Does the fire hydrant in front of your home actually work?

KANSAS CITY, Mo. - Does the fire hydrant in front of your home or your child's school actually work?

41 Action News started asking that question a year ago, and the city promised progress. But there is still a big lag in the time it takes for Kansas City to get your hydrant fixed.

RELATED | Fire hydrants may give false sense of security http://bit.ly/Ice5Ep

Our questions began after a fire ravaged Josh Priest's home in April of 2012.
      
"Thank God for my child, who saved us," Priest told 41 Action News in front of his charred house last year.

Firefighters lost precious time because the nearest hydrant did not work. Flames engulfed Priest's home in just 12 minutes.

"They told me they couldn't access the hydrant," Priest explained through tears.

Soon after, the city's Water Services department, which is in charge of hydrant repair, got rid of its antiquated, 23,000-page paper system.

Under that old system, it often took many months before the department even knew a hydrant was inoperable.

At that time, it was common for the city to have 800 or more non-working hydrants on any given day.

RELATED | City responds to backlog of fire hydrant repairs http://bit.ly/R89Soi

The city promised change -- and it delivered. The number of faulty hydrants is now down to 132.

"That's roughly .06 percent," said Andy Shively, an engineering manager with Water Services.

He explained that with more resources and more crews, the city has cut repair time in half.

But 41 Action News found out it still takes four months on average for repairs.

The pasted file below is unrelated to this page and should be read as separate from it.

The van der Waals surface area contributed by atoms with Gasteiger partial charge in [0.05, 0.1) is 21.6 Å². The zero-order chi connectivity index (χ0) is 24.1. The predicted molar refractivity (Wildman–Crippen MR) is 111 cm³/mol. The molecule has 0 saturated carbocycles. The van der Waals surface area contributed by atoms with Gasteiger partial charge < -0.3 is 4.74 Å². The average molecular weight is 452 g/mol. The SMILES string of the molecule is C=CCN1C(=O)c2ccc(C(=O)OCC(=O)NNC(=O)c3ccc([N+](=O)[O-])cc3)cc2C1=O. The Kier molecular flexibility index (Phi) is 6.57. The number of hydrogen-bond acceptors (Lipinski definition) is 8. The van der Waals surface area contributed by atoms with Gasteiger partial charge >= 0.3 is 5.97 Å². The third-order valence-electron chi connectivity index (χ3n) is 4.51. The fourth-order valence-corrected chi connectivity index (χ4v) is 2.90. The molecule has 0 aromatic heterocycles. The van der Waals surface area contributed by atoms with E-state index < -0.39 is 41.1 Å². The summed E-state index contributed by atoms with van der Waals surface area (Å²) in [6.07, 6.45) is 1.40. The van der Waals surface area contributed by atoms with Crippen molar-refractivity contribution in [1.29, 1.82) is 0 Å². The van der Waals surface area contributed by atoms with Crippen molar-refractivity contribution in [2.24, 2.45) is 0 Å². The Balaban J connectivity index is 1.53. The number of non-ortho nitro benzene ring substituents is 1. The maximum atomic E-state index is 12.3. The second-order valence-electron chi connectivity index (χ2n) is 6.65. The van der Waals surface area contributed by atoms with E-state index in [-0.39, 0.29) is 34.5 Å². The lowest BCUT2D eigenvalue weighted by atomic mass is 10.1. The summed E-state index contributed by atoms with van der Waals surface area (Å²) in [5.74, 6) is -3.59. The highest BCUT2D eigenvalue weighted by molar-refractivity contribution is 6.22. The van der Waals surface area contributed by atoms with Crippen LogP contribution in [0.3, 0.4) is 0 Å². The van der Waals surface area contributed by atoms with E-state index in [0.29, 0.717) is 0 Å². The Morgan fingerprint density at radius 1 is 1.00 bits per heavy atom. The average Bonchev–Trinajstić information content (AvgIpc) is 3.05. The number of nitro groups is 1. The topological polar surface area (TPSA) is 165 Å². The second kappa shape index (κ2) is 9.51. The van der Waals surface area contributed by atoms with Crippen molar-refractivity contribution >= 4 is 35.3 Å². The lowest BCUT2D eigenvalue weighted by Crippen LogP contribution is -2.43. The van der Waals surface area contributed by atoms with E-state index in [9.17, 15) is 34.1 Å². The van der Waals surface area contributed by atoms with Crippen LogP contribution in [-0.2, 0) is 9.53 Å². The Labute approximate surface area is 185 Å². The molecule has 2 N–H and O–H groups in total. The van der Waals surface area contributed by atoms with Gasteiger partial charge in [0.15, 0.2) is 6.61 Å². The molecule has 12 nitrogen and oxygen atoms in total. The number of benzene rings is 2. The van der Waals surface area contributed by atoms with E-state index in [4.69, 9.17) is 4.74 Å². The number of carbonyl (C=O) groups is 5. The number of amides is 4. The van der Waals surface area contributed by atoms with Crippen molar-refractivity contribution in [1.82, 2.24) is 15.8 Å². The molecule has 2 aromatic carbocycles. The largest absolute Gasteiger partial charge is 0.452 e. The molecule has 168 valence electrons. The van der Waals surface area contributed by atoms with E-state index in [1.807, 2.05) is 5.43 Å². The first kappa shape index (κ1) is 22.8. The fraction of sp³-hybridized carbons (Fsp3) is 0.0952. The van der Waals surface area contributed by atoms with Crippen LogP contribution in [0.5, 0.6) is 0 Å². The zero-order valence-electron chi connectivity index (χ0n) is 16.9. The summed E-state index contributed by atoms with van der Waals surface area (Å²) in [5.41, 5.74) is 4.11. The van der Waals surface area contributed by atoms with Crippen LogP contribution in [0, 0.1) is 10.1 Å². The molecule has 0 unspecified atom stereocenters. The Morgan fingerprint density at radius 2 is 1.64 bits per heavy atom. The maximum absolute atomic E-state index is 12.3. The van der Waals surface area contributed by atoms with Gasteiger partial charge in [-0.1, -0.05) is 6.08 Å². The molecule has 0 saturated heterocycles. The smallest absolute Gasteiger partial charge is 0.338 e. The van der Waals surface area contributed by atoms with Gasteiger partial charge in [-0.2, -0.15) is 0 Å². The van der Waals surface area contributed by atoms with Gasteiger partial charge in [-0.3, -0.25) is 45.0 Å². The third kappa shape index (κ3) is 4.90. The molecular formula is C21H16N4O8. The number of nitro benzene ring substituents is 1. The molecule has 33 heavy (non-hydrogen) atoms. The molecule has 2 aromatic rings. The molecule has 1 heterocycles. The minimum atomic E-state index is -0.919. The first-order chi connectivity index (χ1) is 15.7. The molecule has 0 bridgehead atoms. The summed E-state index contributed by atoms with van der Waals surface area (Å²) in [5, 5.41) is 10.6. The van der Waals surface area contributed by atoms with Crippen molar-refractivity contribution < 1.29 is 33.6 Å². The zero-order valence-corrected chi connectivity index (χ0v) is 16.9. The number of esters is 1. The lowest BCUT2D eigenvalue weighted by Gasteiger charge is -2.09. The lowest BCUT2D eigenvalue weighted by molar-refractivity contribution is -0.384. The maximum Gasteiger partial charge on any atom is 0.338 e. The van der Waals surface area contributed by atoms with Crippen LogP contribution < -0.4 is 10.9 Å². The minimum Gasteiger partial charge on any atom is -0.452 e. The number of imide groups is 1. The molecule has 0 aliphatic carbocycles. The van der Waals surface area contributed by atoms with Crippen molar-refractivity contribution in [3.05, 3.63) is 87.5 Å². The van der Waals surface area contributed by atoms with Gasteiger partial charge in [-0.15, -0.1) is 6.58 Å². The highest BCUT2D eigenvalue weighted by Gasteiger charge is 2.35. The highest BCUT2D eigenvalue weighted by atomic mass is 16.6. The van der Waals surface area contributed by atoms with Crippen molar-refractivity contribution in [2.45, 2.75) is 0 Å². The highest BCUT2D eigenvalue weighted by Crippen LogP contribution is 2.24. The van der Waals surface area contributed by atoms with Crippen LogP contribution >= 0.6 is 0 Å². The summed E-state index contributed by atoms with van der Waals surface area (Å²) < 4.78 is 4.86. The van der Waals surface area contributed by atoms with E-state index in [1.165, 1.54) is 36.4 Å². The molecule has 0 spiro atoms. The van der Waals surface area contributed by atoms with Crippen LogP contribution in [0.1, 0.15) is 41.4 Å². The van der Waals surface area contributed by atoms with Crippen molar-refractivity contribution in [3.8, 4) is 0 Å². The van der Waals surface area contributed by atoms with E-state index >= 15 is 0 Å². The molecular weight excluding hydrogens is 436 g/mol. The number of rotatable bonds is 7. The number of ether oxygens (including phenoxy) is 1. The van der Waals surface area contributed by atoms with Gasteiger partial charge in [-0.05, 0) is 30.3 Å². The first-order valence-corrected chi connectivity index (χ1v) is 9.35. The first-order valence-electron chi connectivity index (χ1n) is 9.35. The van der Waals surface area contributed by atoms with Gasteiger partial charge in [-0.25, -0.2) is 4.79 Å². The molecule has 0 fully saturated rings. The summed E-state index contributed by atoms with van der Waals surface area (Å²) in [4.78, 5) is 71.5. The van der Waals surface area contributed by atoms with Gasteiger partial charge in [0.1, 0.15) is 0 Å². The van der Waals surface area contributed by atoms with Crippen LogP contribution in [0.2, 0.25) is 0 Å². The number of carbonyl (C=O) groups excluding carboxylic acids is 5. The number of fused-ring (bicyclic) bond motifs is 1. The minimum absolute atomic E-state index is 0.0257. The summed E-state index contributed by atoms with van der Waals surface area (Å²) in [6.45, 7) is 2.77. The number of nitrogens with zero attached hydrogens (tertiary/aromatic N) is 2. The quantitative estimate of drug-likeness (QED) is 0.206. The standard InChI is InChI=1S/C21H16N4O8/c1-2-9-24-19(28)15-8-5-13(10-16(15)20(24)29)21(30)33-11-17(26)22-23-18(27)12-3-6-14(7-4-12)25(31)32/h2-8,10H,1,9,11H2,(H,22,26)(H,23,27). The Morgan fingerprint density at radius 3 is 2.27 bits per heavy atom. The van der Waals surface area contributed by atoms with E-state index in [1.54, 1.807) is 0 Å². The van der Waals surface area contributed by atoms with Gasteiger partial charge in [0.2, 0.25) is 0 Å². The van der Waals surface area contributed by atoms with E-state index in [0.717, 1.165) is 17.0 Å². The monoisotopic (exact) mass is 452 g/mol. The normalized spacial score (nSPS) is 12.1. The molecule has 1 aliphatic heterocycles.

"Some may take seven days, and some may take 100 days, depending on prioritization," Shively said.

Prioritization means that neighborhoods often come last and larger buildings should come first.

But Shively said he wants that number to improve.

Firefighters said they would like to see that repair lag speed up, too.

"I would like to see anything that can make government processes, city government processes move faster," said Deputy Chief Mitch Mauer.

This summer, the city plans to improve the inspection system even more.

It will implement a new state-of-the-art iPad technology that Water Services designed.

Under the new system,  firefighters will be able to report the results of their yearly inspections of 23,000 hydrants instantaneously.

"They (firefighters) were like: Why haven't we been doing this years ago," Mauer said.

The city promises the new technology will lead to repairs in days -- not months or years.

Mauer said he believes the city is safer since the improvements.

Print this article Back to Top

Comments